from The American Bible Society:
February 19, 2012
Seventh Sunday in Ordinary Time
This is a reminder to continue in your daily Lectio Divina Scripture reading. We’ve included the content again for you, to make it easier for you to continue to engage with God’s Word.
YOUR SINS ARE FORGIVEN … GET UP!
Mark 2:1-12 (Good News Translation)1 A few days later Jesus went back to Capernaum, and the news spread that he was at home. 2 So many people came together that there was no room left, not even out in front of the door. Jesus was preaching the message to them 3 when four men arrived, carrying a paralyzed man to Jesus. 4 Because of the crowd, however, they could not get the man to him. So they made a hole in the roof right above the place where Jesus was. When they had made an opening, they let the man down, lying on his mat. 5 Seeing how much faith they had, Jesus said to the paralyzed man, “My son, your sins are forgiven.”6 Some teachers of the Law who were sitting there thought to themselves, 7 “How does he dare talk like this? This is blasphemy! God is the only one who can forgive sins!” 8At once Jesus knew what they were thinking, so he said to them, “Why do you think such things? 9 Is it easier to say to this paralyzed man, “Your sins are forgiven,” or to say, “Get up, pick up your mat, and walk”? 10 I will prove to you, then, that the Son of Man has authority on earth to forgive sins. ” So he said to the paralyzed man, 11 “I tell you, get up, pick up your mat, and go home!” 12 While they all watched, the man got up, picked up his mat, and hurried away. They were all completely amazed and praised God, saying, “We have never seen anything like this!”
As usual, the context is essential to understand the theological and spiritual message in today’s readings. In last week’s Gospel, Mark tried to convey a deep message about the real role played by Jesus. He was not a simple street preacher providing his audience with kind words and sound advice, but a man of God, capable of transmitting his healing power to the sick: the leper who turned to him for help was restored to health and to legal (and moral) cleanness. Nor was Jesus the kind of “magician” or “alien visitor” who performs wondrous deeds, but keeps apart from the real problems of people. By touching the leper, Jesus shared his suffering and his uncleanness. In fact, he was fulfilling the promises we heard in the Psalm, “The Lord will help them when they are sick and will restore them to health,” or in the reading from Isaiah, “I am the God who forgives your sins.” The new creation “is happening already—you can see it now!” That double dimension comes to a summit in today’s Gospel, and in the most provocative way. Once again, some people bring to the Lord a sick person (a paralyzed man), so that his saving power may cure him. Jesus’ immediate reaction is surprising: not a gesture of his hand, not a comforting word or a promise of healing, but a solemn statement, “My son, your sins are forgiven.” As anyone would expect, the reaction of the religious “experts,” the teachers of the Law, is scandal: “How does he dare…?” In fact, Jesus is performing a divine action, similar to the healing of the leper. Only God can cure leprosy, only God can forgive sins. But Jesus does not stop with a mere dictum, grave as it may seem. His word is powerful, “will not fail to do what I [God, Jesus] plan for it,” just as Isaiah (55:11) had said. That is why he can ratify the truth of his forgiving words by means of his command: “Get up, pick up your mat, and go home!” In fact God’s “Yes,” Jesus’ “Yes,” is a “Yes” to freedom: the paralytic is now free from the physical bondage which prevented him from walking freely, but also free from the moral ties of sin. He has “risen” to a new life of grace. He can now walk with dignity in the presence of God. There is a final detail in the story. Really, faith can open a way when all the doors are shut. In spite of the difficulties and hindrances to come to Jesus, the sheer tenacity of those who carried the paralytic enabled them to overcome the difficulties and bring him into Jesus’ presence … and to health and salvation.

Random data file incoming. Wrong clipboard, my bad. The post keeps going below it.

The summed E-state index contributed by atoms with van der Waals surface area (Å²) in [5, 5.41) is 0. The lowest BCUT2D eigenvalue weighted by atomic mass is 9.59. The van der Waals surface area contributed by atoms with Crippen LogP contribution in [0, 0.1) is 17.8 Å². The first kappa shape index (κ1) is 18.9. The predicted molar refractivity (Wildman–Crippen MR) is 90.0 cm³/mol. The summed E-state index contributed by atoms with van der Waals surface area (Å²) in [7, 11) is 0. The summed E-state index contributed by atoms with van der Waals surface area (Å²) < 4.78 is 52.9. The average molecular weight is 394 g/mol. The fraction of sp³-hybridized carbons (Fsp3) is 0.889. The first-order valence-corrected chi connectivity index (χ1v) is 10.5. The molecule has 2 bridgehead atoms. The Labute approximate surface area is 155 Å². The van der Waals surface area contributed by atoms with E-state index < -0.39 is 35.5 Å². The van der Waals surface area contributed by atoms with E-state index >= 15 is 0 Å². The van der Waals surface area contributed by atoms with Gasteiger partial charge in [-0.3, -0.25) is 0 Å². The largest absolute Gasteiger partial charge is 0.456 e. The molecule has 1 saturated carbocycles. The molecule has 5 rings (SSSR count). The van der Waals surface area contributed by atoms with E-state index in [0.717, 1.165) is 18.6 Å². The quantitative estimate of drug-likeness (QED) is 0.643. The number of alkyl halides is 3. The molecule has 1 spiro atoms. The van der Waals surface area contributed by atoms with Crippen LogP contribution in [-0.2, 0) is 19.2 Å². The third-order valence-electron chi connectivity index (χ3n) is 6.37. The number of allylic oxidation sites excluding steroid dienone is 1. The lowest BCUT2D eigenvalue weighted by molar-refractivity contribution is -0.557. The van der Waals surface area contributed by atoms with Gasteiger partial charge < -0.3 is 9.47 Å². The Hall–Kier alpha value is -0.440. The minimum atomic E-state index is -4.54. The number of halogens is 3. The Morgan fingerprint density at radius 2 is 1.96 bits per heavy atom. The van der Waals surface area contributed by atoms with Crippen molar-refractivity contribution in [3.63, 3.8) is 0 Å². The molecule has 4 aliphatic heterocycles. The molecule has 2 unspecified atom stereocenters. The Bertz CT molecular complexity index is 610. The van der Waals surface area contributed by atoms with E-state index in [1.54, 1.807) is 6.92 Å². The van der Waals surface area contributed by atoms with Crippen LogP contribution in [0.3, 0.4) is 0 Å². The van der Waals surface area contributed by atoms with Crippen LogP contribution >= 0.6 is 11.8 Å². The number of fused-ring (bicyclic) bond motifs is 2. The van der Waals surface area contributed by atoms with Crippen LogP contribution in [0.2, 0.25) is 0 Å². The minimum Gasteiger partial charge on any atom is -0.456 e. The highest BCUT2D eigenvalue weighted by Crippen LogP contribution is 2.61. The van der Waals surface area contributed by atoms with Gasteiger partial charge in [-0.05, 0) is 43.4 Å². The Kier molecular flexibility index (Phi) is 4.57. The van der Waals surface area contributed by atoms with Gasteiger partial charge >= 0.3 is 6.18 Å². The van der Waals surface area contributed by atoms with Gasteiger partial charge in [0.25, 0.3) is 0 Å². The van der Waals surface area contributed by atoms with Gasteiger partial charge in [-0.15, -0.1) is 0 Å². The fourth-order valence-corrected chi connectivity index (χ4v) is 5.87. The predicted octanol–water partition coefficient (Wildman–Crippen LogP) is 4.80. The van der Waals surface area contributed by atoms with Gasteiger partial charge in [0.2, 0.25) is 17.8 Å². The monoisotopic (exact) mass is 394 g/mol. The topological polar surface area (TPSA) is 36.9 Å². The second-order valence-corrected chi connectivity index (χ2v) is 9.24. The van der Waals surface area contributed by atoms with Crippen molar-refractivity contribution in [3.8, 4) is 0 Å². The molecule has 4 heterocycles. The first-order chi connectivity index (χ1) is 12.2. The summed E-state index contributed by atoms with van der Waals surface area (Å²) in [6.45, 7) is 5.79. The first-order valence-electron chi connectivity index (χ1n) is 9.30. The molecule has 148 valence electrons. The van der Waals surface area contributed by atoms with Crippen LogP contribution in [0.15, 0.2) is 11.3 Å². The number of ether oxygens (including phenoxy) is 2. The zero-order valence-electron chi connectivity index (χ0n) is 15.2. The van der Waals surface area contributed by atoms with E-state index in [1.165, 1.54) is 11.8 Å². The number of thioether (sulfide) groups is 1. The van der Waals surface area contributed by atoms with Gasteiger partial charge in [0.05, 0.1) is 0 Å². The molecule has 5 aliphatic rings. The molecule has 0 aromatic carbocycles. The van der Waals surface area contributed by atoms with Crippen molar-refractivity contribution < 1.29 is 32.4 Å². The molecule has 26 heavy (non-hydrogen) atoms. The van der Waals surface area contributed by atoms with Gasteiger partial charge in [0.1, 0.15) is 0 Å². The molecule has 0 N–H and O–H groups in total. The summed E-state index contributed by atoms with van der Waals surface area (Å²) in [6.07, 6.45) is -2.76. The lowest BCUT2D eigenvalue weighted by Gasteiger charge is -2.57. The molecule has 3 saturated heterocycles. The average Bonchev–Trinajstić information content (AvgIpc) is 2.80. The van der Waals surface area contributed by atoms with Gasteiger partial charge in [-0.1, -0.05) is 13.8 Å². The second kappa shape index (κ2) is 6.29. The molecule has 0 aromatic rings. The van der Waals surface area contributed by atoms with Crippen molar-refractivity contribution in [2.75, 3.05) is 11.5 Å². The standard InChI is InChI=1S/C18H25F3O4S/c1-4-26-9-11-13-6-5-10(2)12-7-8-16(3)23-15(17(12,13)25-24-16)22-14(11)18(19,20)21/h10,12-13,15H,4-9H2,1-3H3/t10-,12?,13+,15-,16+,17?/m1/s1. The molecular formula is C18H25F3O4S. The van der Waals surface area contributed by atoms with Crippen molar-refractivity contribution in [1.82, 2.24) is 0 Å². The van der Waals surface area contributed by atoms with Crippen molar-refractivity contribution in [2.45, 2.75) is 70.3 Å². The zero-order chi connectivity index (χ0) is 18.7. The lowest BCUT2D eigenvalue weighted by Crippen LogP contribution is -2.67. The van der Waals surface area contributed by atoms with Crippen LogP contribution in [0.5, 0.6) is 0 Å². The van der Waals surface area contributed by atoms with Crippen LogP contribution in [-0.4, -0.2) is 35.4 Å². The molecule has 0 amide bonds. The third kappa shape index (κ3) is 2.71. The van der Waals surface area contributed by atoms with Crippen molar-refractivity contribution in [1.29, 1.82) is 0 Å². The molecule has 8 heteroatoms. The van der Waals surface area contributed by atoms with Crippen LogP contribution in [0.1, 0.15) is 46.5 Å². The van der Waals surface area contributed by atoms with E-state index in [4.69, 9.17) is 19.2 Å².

We must admit that it is extremely difficult to maintain the eagerness and joy of our first encounter with Jesus. Just like Israel, we may feel “tired of him,” allow our religious life to become a boring routine, fall into the tedious repetition of rites. Do you have those feelings? If so, how do you think you can overcome them and start following Christ anew? Have you thought of a retreat or some other way of “setting aside” a period of time for reflection and spiritual renewal? In a couple of days we will celebrate Ash Wednesday. Could that date be a good opportunity to make some plans?
Pray for those who experience feelings of despair, for whom there is no future ahead but the burden of past mistakes or disappointments, that they may experience the presence of God as a calling for a hopeful future. Thank God for your ability to follow Jesus, even if you falter and stumble as you walk behind him.
As in the traditional definition of “sacrament” (a visible sign of God’s grace acting in the life of believers), Jesus’ healing of the paralytic involves the forgiveness of sins and the gesture of picking up the mat and walking. Around us, no doubt, someone is suffering from some kind of spiritual or physical paralysis. Perhaps, it is the actual impossibility to move freely; maybe, the inner, invisible spiritual paralysis of sadness, depression, disillusionment. In any case, try to be a minister of the humble “sacrament” of sharing your own hope with them through, perhaps, a walk with an elderly person or a spiritual stroll with a friend confined by isolation or grief. I am sure we can always help others carry their mats.
Reflections written by Rev. Fr. Mariano Perrón Director of Inter-Religious Affairs Archdiocese of Madrid, Spain